Lino Brocka was a prominent Filipino director who received fame in the 1970s. Growing up, he gained interest in American film which led him to pursue a career in the film industry. Most of Brocka’s films revolve around the issues faced by the common Filipino such as poverty, discrimination, and politics. He is also known to be anti-Marcos and created films to protest against Martial Law. Some of his films include Ora Pro Nobis (1989) and Gumapang Ka Sa Lusak (1990) among others. He is a recipient of five Filipino Academy of Movie Arts and Sciences (FAMAS) best director in 1970, 1974, 1975, 1979, and 1990.

Marilou Diaz-Abaya was a multi-awarded film and TV producer and director who gained fame for her film Jose Rizal (1998). This film also earned her a Best Director Award from the Metro Manila Film Festival. Diaz-Abaya claimed that she used her films and shows as a way to promote social issues in the Philippines, such as the state of the country’s democracy. Some of these films include Brutal, Karnal, and Ipaglaban Mo.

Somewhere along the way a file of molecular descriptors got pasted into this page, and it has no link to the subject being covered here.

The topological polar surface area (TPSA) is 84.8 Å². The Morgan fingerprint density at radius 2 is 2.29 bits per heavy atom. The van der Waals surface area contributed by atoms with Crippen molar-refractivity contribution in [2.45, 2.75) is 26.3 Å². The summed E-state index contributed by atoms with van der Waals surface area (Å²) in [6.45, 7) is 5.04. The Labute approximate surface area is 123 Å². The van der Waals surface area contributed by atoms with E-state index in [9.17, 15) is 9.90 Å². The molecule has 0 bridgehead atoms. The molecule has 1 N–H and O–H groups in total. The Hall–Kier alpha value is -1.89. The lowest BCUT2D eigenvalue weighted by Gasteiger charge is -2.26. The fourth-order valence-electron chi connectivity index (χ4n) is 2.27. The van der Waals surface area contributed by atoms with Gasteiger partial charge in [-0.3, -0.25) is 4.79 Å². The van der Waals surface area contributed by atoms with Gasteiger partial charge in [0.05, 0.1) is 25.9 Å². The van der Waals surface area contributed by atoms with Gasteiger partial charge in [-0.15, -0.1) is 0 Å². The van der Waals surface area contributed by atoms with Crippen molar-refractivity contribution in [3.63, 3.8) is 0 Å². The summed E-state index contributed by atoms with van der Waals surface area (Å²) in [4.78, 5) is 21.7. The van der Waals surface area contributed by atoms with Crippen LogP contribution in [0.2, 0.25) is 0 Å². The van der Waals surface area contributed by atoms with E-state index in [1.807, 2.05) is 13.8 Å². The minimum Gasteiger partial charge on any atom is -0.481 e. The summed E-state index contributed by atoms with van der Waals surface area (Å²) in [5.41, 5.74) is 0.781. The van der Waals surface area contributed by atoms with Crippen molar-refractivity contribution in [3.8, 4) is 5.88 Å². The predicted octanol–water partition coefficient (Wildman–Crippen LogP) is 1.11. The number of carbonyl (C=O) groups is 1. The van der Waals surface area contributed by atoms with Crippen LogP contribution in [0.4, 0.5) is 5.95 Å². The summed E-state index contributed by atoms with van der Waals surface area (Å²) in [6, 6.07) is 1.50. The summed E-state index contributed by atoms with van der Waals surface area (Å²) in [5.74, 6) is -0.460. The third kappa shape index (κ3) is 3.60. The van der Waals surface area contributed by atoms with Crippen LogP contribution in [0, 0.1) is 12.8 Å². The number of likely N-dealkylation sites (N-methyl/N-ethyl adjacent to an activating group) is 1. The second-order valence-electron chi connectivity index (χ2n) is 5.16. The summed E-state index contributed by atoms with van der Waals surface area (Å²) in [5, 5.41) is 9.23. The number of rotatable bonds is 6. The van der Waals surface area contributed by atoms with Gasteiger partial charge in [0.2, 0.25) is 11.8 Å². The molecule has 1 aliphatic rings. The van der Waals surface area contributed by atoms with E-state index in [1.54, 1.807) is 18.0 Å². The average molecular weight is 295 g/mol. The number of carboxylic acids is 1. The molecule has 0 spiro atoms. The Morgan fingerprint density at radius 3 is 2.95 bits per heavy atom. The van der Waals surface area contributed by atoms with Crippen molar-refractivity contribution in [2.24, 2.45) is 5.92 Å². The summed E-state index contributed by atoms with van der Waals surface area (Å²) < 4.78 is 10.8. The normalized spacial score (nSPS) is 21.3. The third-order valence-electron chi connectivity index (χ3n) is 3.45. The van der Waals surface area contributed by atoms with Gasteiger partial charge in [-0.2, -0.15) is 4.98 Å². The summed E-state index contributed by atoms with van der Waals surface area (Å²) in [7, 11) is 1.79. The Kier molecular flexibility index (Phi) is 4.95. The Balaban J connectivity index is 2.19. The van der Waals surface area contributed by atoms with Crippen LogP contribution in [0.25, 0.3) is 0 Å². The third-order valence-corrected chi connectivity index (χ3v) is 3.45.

Independent Filipino Cinema
Independent Filipino cinema, has existed for almost as long as commercialized cinema, but this type of cinema has not been recognized as much, and thus has few historical accounts. Many of the independent films show actual happenings in the society using authentic voices of the people, but oftentimes, these films have been suppressed due to its revelations about social and political realities or marginalized due to its cinematography. These films also sometimes offer valuable historical content.

In its early beginnings, alternative cinemas were documentaries about the Philippines. Jose Nepomuceno was first commissioned to make documentaries about the richest industries in the Philippines, and his most famous one was about the hemp industry. Other alternative films made during 1920-1955 include Old Manila, Tres Sangganos, Intramuros, Jose Rizal, March of the Time Series: The Philippines, and Woodcarving in the Philippines.